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Using Property Records To Turbo Charge A Real Estate Search (Updated)

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Use what's out there to make life as easy as possible. When it comes to searching for the right digs, there's plenty of places to look, but knowing how to look is half the battle. Fortunately, the old days of actually printing out the property information are over which saves everyone time and untold numbers of trees. Unfortunately, with the proliferation of online search databases, there are some good ones and some not-so-good ones out there.
And to prepare for the battle, you need to know what's out there. The encyclopedia of the property search world is the Multiple Listing Service -- better known as the MLS. (Not to be confused with Major League Soccer, a Master of Library Science, or the ever popular Microwave Limb Sounder.) The upside is this database is pretty comprehensive with nearly every property for sale by an agent. But that doesn't mean every property is included because FSBO (for sale by owner) listings aren't.

When in the MLS, property is searchable by a number of criteria, including address, bedrooms, square footage, and where the kiddies will be going to school. The downside is this database is primarily for agents and those with affiliations with agents. For Joe Schmoe, accessing this kind of data will yield limited info.Fortunately, for DMVers, the MLS is a suitable search engine, but for those looking to gain a foothold in Manhattan's real estate scene, referring to a database operated by the Real Estate Board of New York may be required.

Beyond the MLS, there are records databases operated by state and county governments. Usually the state portal will send you to the link for the county or city website to search those records. So to conduct a test run, I searched for my old address in York County, Virginia to see what was available for the public. First, there's a new owner in the house, and it was sold (again) in October 2012. There's an updated assessment of both the land and the house. There's even a cute picture of what the old abode now looks like. (Nostalgia.) Then there's a sales history that shows how much it was paid for it back in 2002 and how much the current owner paid for it. This is all online for those willing to hunt.

And as an added bonus, in some of these databases, before you get to the property records, not only can someone search for boring things like tax liens and property amounts, someone can start a background check on a friend, family member, or frenemy. Fun!

Are there some limitations to these property searches? Absolutely. For one, there's the issue of access. Some property databases are not available (or easily accessible) to the public. Another problem is how user-friendly the database is. It's not like using Google and halfway typing something in will yield successful results. These are databases that require specific information on the property. Otherwise, expect to weed through a lot of results that only quasi-correspond to what you're looking for. And speaking of searching through unnecessary results, finding a townhouse is one thing. Finding a specific condo in a development will require a bit more elbow grease since unit number will make a difference. These records also don't tell the whole story. You can find the changes in the assessment of the land and improvements (aka, the house) from different years, but there's no context about why the assessment might have changed. Maybe no improvements were made to the house, but the street was finally hooked up to the sewer. Or maybe the house had a significant addition/remodel to make the price go up. Property records will provide high-level information, but if someone is searching for granular level specificity, more resources are in order.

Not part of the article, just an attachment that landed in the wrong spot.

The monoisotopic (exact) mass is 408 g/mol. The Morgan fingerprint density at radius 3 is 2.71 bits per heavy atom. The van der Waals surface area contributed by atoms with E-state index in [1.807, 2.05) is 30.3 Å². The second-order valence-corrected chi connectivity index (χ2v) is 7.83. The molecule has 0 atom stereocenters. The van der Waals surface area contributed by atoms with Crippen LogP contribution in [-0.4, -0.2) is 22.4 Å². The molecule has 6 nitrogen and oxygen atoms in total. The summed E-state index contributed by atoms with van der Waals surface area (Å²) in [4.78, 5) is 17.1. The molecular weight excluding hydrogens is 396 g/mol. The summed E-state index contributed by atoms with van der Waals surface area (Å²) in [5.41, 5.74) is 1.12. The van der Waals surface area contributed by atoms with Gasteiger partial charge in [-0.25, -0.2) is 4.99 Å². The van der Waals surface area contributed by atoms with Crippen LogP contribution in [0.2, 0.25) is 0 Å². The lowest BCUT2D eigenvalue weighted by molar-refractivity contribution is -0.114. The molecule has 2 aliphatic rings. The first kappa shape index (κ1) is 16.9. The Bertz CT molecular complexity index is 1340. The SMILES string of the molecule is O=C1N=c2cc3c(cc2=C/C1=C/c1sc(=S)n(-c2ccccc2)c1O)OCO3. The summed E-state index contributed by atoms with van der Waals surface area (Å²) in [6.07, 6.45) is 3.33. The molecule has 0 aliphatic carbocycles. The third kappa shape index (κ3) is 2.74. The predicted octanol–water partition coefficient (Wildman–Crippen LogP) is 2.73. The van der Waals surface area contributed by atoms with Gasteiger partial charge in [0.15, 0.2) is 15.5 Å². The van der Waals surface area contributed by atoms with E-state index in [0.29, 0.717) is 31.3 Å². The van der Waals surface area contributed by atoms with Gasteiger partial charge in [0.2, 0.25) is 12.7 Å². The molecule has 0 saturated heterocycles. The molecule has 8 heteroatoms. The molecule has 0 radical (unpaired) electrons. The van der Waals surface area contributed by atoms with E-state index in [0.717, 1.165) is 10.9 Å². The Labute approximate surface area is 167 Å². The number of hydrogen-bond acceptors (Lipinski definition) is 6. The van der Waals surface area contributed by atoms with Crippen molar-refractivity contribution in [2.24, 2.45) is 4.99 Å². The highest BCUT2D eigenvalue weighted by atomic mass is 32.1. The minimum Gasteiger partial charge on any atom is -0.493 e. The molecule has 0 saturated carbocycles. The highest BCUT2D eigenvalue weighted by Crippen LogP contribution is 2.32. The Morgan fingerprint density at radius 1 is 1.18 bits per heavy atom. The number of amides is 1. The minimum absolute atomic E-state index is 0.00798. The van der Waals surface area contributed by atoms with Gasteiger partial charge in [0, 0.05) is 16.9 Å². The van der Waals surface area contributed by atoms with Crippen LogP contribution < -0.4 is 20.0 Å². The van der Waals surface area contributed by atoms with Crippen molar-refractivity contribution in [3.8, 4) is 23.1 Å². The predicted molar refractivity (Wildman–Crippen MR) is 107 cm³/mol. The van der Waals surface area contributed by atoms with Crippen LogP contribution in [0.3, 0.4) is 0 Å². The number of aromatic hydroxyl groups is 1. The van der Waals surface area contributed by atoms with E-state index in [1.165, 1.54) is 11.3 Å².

Now when going down the worm hole of reviewing property records, be careful not to get sucked up in real estate fantasy land. It's fairly easy to start looking at one assessment, then searching for all the goodies about your neighbors' and neighbors' neighbors' properties. Once out of the property record wormhole, it's time to get off the computer and check out the interest listings in person. (Assuming that's a viable option and you're not merely waxing poetic about what will never be.) At least when showing up to an open house, the initial phase of the homework has been completed. And the real estate agent will certainly be impressed.

Updated: After this post went live a rep from the company StreetEasy wrote in to say that their DC site now has all recorded sale information (including buyer and seller info) in an easy to search format. StreetEasy has had a DC site up for about a month now, but it is looking less and less beta as the days go by.

· District of Columbia: Search Real Property Assessment Database [Official Site]
· Virginia Public Records Directory [Official Site]
· Maryland Public Records Directory [Official Site]
· MLS: What Is MLS? [About.com]
· Multiple Listing Service [Wikipedia]
· StreetEasy DC [Official Site]

[Photo from Shutterstock]